PAgre on Internet stock bubble

From: Eugene Leitl (
Date: Wed Oct 11 2000 - 11:52:09 MDT

From: Udhay Shankar N <>
Subject: [silk] Phil Agre on the internet stock bubble
Date: Wed, 11 Oct 2000 10:57:41 +0530

Excerpted from -- Phil always makes
for very interesting reading, though I haven't devoted enough thought to
this post to make up my mind whether I agree or not. Seems reasonable,
though. YMMV.



A theory of the Internet stock bubble.

I have a theory of the Internet stock bubble. A technical standard
such as TCP/IP or HTTP is a coordination mechanism: it helps people
to interrelate their activities with much less negotiation than they
would otherwise need. Establishing a standard is a major coordination
problem, since a critical mass of users have to be persuaded that
a critical mass of users will actually adopt the standard. But once
that condition is achieved, everyone can go on back to work and the
standard will keep everyone interoperating. A standard thus creates
wealth in society, and the big economic question is who will capture
that wealth. The answer to this question will depend on many factors.
It might be a single vendor who captures all of the wealth through
its proprietary control of the standard, or else it might be content
providers who withhold their intellectual property until they can
extract rents from everyone else. It might be the early adopters
who won't use the standard unless they get subsidies from the vendor.
It might be the applications developers. Underneath every standard is
a hidden struggle among all of these players, each of them trying to
capture the largest slice of the pie by adjusting the standard itself
or the legal or contractual arrangements around it. The winner will
be determined by a hundred factors: who is best organized, who can
leverage their control of existing standards, who has other options
they can choose, who can wait, who has money in the bank, who has the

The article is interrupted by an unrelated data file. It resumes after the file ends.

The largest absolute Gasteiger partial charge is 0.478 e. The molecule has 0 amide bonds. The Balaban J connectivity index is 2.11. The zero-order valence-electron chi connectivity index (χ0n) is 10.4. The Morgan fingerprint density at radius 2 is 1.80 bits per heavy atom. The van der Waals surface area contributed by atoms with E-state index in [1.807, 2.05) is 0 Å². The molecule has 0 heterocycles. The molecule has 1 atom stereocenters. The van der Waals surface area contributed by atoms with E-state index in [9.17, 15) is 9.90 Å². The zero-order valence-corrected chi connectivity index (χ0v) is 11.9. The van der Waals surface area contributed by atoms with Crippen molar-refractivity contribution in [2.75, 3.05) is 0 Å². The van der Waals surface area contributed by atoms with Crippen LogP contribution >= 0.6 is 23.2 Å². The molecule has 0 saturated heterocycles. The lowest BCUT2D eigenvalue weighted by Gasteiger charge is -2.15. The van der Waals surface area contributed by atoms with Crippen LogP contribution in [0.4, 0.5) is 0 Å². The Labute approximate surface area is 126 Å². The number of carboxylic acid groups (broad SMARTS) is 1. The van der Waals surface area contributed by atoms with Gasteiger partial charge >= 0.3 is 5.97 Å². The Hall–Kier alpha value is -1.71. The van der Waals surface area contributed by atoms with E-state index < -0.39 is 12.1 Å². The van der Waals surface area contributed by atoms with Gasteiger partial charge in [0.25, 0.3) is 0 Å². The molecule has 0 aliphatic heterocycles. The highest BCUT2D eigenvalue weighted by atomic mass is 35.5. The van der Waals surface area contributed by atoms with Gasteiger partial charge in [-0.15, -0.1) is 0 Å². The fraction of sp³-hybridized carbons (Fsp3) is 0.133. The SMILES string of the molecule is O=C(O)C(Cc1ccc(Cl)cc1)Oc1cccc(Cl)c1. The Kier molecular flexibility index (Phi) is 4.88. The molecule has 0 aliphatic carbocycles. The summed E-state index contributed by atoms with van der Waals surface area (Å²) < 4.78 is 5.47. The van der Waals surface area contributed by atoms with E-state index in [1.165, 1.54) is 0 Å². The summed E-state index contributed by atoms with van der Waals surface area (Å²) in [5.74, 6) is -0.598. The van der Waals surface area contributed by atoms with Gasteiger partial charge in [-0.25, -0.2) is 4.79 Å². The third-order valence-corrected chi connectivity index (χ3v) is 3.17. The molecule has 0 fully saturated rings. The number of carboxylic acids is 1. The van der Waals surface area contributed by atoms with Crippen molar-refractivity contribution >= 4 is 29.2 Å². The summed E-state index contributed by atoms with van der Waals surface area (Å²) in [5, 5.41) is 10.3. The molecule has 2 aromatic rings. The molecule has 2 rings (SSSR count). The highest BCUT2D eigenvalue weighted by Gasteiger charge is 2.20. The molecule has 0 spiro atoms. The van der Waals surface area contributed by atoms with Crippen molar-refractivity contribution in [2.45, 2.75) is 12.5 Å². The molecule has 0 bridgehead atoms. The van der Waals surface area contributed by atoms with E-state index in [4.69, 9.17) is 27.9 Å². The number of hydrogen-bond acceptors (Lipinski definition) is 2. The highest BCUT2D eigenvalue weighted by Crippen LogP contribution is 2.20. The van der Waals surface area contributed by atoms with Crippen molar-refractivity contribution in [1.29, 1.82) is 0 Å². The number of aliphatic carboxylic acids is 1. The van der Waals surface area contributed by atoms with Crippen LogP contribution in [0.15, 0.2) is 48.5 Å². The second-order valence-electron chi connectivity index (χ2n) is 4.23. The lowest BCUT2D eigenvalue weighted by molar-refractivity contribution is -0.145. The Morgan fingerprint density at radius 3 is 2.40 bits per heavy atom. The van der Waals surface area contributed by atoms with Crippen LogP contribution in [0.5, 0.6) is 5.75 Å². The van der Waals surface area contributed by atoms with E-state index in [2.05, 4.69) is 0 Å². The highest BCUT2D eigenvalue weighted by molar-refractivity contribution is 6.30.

manufacturing capabilities, who happens to think of the idea first,
and so on. If the players push too hard then the standards process
can fail altogether, leaving no pie at all to divide. It's quite a
complicated game.

By coordinating a vast number of diverse activities, the Internet
creates enormous wealth. So it stands to reason that large numbers of
investors have tried to cut themselves a slice of the pie by providing
capital to one or more of the players. Some of them, obviously, have
succeeded, such as the early investors in Cisco. But an huge number
of them have failed, and it's interesting to consider why. Despite
its great fame, as standardization processes the Internet is wildly
atypical. In the Internet's case, one player, the philosopher-kings
at ARPA, held nearly all the cards; they were the smartest, richest,
best-organized, and most prescient of anyone, and they chose to rig
the game to ensure that almost all of the wealth went to the ordinary
users, that is, the taxpayers. This poses a problem for the players
who want bigger slices of the pie than they get just from having a
computer on their desk. The pie is sliced so thinly that it's almost
impossible to assemble a large slice. Some people have done it, of
course, but even the billionaires of Silicon Valley have captured a
tiny proportion of the entire wealth that the Internet has created.

The rest of the wealth is out there, of course, but to capture it you
have to come up with an investment strategy that separates the value
of the Internet from all of the other factors that affects investments
in particular contexts. For example, you could invest in whichever
auto company is doing the best job of using the Internet, but then
you're exposed to all of the other issues that affect auto companies.
Investors, therefore, are looking for the "pure plays" that depend
on nothing except the success of the Internet. And this is where the
Internet stock bubble comes from: the amount of capital that is out
there chasing Internet stocks is probably not out of line, given the
amount of wealth that the Internet has created. It's just that the
capital is all squeezing into a tiny portion of the space where that
wealth is getting created. There's only so much Cisco to go around.

This all leads to the only proven method of making money by investing
in high technology: do a huge amount of research until you identify
the standards that are going to build critical masses, analyze the
players and their strategies, and put your money on the player that is
going to capture most of the wealth. If you arrive too late then that
player will already have enough capital to grow on its own steam, and
in that case you should walk away. Two years ago you should have been
studying the players in optical networking. And now? Well, if you
were reading about it here then you'd be too late. That's the point.


             Unimobile -  the world's first internet mobile

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